San Diego, CA—Targeting a second-generation tyrosine kinase inhibitor (TKI) in mutation-specific chronic myeloid leukemia (CML) led to deep and durable responses that were maintained beyond 3 years in some cases, reported Neil Shah, MD, PhD, Department of Medicine/Hematology-Oncology, University of California San Francisco, during a poster presentation at the 2016 American Society of Hematology meeting.
Of the 76 evaluable patients with chronic phase CML and the BCR-ABL T315I mutation, more than 70% achieved complete cytogenetic response with ponatinib (Iclusig). Nearly 40% of patients achieved deep molecular response, defined as no BCR-ABL transcripts in the bone marrow.
Ponatinib Overcomes Resistance to Traditional TKIs
The majority of the patients had disease progression or were intolerant to at least 2 previous TKI regimens.
“Ponatinib gives us a salvage regimen for people who progress on imatinib [Gleevec] or dasatinib [Sprycel] or other agents that may develop resistance because of emergence of the T315I mutation,” said Dr Shah.
Historically, the development of ponatinib focused on overcoming the BCR-ABL T315I mutation, which emerges in 5% to 10% of patients with chronic phase CML. In the absence of effective treatment, the BCR-ABL T315I mutation is associated with resistance to conventional TKIs—an aggressive disease phenotype—and worse outcomes, including survival.
Dr Shah and colleagues reported findings from their analysis of pooled data from a phase 1 clinical trial and a pivotal phase 2 clinical trial that involved a subgroup of patients with chronic phase CML and with the T315I mutation, or patients who were resistant or intolerant to dasatinib or nilotinib (Tasigna).
The median age of the 76 patients who were included in the study was 50 years, and the median interval from diagnosis to the start of ponatinib therapy was 4.6 years.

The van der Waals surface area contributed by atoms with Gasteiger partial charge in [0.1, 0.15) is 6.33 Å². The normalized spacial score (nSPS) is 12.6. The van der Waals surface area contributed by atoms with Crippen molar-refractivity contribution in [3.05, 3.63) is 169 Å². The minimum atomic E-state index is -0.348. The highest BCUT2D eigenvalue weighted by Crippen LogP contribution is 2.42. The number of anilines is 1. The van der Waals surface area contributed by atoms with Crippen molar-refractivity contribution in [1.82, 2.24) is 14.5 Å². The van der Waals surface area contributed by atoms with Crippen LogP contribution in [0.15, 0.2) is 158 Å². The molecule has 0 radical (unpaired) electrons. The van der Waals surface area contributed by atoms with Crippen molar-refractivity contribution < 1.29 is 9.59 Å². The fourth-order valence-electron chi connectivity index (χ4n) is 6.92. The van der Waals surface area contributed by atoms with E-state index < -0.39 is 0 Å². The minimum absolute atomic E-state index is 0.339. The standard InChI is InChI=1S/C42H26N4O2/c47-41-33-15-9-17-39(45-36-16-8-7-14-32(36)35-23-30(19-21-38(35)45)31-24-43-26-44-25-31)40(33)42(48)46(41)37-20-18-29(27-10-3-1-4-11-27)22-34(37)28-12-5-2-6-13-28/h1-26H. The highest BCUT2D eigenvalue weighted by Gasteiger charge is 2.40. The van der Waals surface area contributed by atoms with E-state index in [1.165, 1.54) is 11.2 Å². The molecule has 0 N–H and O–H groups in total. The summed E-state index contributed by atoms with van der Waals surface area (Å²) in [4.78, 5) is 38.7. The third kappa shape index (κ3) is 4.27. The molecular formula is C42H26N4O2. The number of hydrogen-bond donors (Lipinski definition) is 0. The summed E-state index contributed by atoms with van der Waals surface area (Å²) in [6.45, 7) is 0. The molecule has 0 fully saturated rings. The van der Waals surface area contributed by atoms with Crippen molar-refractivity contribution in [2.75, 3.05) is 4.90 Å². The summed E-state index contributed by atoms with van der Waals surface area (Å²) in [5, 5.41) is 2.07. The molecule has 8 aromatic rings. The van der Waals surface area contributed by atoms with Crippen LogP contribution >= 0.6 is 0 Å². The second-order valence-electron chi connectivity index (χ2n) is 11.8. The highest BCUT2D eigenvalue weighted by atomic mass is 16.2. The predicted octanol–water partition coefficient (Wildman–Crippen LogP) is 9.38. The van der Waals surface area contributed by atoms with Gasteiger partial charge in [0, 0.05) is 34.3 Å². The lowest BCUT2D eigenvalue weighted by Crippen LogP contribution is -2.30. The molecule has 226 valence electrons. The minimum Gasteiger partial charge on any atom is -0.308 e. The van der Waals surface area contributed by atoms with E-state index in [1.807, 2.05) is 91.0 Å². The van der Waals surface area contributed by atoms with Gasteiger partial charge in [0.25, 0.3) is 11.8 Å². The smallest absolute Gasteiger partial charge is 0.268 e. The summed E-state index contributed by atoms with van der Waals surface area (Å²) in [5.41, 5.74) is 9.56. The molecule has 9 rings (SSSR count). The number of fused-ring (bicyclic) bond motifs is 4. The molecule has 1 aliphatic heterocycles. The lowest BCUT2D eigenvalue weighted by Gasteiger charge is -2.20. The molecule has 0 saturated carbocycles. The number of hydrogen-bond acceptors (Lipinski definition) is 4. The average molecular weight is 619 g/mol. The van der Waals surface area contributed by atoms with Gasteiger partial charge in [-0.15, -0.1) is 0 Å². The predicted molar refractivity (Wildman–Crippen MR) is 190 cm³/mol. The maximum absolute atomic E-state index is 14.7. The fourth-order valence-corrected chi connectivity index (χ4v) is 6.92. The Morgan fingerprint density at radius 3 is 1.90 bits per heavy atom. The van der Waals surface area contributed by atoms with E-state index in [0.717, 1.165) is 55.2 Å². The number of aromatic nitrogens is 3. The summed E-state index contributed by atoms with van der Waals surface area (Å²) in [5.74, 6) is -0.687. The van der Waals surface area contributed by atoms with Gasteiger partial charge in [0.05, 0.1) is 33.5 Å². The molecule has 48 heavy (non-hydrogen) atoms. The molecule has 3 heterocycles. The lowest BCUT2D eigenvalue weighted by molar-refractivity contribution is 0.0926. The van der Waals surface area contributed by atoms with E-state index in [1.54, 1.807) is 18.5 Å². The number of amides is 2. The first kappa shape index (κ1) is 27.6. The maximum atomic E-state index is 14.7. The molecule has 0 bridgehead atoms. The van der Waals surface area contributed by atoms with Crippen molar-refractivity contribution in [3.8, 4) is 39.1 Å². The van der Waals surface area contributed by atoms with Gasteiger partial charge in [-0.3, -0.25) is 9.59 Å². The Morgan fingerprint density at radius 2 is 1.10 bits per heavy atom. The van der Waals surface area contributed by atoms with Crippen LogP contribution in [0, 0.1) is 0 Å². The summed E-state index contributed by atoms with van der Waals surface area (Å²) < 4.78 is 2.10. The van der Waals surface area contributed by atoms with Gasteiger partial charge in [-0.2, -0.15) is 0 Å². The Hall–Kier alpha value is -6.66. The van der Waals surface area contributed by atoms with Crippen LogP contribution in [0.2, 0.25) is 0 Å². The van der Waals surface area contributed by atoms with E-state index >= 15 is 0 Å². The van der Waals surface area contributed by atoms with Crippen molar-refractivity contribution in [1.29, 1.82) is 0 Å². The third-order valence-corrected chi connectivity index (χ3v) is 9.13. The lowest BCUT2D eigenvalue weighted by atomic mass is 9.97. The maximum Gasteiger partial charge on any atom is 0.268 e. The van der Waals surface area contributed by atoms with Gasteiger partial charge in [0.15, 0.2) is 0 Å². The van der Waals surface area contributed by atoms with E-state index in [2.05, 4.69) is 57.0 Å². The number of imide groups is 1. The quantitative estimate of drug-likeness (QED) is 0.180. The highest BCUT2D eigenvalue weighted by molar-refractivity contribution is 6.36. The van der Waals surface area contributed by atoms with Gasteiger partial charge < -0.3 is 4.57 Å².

Overall, 50% of patients had disease progression, and 20 patients received 3 previous TKI regimens during or after treatment with dasatinib or nilotinib. The study population had a median follow-up of 40 months.
In this study, 75% of the patients achieved major cytogenetic response with ponatinib, including 72% of patients who had complete cytogenetic response. More than 80% of patients who attained complete cytogenetic response maintained the status throughout the 4 years of follow-up. In addition, 61% of the patients achieved major molecular response, and 37% had molecular response at 4.5 years.
Phase 2 Study Results
Progression-free survival (PFS) and overall survival were the end points in the phase 2 clinical trial, which involved 64 of the 76 patients from the pooled analysis. These patients had an estimated 3-year PFS of 60% and an overall survival of 78%. The median values had yet to be reached for PFS or overall survival. The results suggested that the continuation of ponatinib beyond the 2-year landmark of the phase 2 clinical trial led to improved survival compared with historical data.
Ponatinib is associated with an increased risk for arterial thrombosis, which led to an FDA-mandated partial shutdown of its clinical development in 2013. Historically, approximately 33% of patients who receive ponatinib have arterial thrombi. Consistent with that statistic, 32% of patients in the pooled data analysis had arterial occlusive events, including a 20% incidence of grade 3 or 4 arterial occlusive events.
“Survival outcomes with ponatinib treatment in these highly refractory patients were high overall and compare favorably with those observed in T315I-positive chronic phase CML patient populations prior to the availability of ponatinib,” Dr Shah and colleagues concluded.